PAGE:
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5 Ways To Lose Your Best IT Talent
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Michelle
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Michelle,
User Rank: Ninja
12/9/2015 | 11:36:02 AM
Scheduled tedium, canceled fun.
This is great advice! I have worked in a place that decided the best way to cut costs was to track every second spent on everything. They thought all departments must be wasting a lot of time and resources so it made sense to management at the time. This tactic effectively cancelled all fun since there was to be no more than a 10 minute gap between tasks...
Technocrati
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Technocrati,
User Rank: Ninja
12/9/2015 | 8:07:19 PM
Re: Scheduled tedium, canceled fun.

This was great advice for keeping IT Talent.  I also agree with the notion that fun must be a part of the picture. 

Some people will be more productive when there is a balance of fun and work and some will of course take advantage of it, those who do should be managed very carefully and while I do not support letting people go in this economy, it may very well be needed for those who think the entire day is made for play.

SaneIT
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SaneIT,
User Rank: Ninja
12/10/2015 | 8:28:47 AM
Re: Scheduled tedium, canceled fun.
That sounds like a very short sighted plan.  The lower performers will just work slower nearly crawling then take the full 10 minutes before getting on to the next task.  Your high performers will work until they need a break then feel rushed to get back to work rather than feel like they have the time to reset.  I have never tried to time myself between tasks but I know I spend most of the day switching from task to task and take breaks a regular times to fill up a cup, have lunch, etc.   I think slower workers have their place too, at some point you need someone who is OK spending hours poring over a really boring task.  Most of your high performers want to get those tiresome tasks over with and move on to something they enjoy working on.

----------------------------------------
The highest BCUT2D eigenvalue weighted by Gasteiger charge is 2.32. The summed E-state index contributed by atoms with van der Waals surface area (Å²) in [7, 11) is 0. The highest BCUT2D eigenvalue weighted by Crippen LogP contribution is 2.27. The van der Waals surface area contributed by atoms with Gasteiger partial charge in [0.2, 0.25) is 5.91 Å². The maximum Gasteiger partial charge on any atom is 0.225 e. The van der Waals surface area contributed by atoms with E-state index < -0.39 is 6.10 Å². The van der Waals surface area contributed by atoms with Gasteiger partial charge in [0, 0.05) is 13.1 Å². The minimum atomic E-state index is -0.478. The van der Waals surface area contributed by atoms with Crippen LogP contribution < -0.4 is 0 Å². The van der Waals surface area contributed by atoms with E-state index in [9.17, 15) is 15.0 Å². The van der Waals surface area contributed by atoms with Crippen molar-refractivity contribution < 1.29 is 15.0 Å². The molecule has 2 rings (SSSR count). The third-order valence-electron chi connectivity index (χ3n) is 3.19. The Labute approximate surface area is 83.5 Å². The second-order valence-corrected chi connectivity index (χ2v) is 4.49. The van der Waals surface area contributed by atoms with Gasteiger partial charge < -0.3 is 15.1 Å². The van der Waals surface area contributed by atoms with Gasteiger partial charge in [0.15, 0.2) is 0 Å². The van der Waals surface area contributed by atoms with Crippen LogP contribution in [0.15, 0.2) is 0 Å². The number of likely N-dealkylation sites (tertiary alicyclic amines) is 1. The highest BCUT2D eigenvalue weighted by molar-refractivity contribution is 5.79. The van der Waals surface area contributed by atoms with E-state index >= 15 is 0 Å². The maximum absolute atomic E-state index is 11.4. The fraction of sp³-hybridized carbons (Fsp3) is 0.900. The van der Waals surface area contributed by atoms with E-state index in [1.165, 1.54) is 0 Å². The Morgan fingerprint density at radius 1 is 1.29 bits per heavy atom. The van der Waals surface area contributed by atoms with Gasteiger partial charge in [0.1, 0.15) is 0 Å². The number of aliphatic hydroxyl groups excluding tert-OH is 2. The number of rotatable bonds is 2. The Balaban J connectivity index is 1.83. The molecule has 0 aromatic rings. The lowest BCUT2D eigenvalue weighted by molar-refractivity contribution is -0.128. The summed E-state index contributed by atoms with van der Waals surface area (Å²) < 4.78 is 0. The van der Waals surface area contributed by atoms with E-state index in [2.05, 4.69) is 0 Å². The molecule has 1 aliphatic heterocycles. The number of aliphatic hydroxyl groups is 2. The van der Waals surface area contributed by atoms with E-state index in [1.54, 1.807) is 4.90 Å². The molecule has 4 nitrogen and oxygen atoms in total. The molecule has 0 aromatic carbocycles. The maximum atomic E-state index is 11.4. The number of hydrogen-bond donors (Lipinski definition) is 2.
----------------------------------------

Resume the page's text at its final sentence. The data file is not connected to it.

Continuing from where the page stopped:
Michelle
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Michelle,
User Rank: Ninja
12/29/2015 | 6:56:32 PM
Re: Scheduled tedium, canceled fun.
@SaneIT it was awful. We tracked time like this for at least 2 years. Everyone grew sick of this method very quickly. I don't know if the data yeilded any new insights. 
SaneIT
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SaneIT,
User Rank: Ninja
12/30/2015 | 8:40:22 AM
Re: Scheduled tedium, canceled fun.
It sounds like the experiment ended and there wasn't much communication about its success so there probably wasn't much good that came out of it. Technical roles are often hard to measure so it really is no wonder that companies take chances with seemingly crazy methods of doing so.
PedroGonzales
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PedroGonzales,
User Rank: Ninja
12/9/2015 | 12:30:13 PM
making all employees high performers
I think this is difficult because companies since they must tailor to two types of employees, high and low performance.  It would be interesting to know whether low performance employees have the potential to become high performance. High performance can add value to the companies while low performance seem to work to just keep the wheel running.
TerryB
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TerryB,
User Rank: Ninja
12/9/2015 | 1:12:38 PM
Re: making all employees high performers
@Pedro, do you really think Mark Sanchez is suddenly going to turn into Aaron Rodgers and win the NFL's MVP award? Ever?

Just like you can't fix stupid, you can't teach talent. Some things are just God given.

I'm sure you are trying to make point that every employee should have opportunity to learn, especially if just coming in at entry levels. But that's not what article was talking about.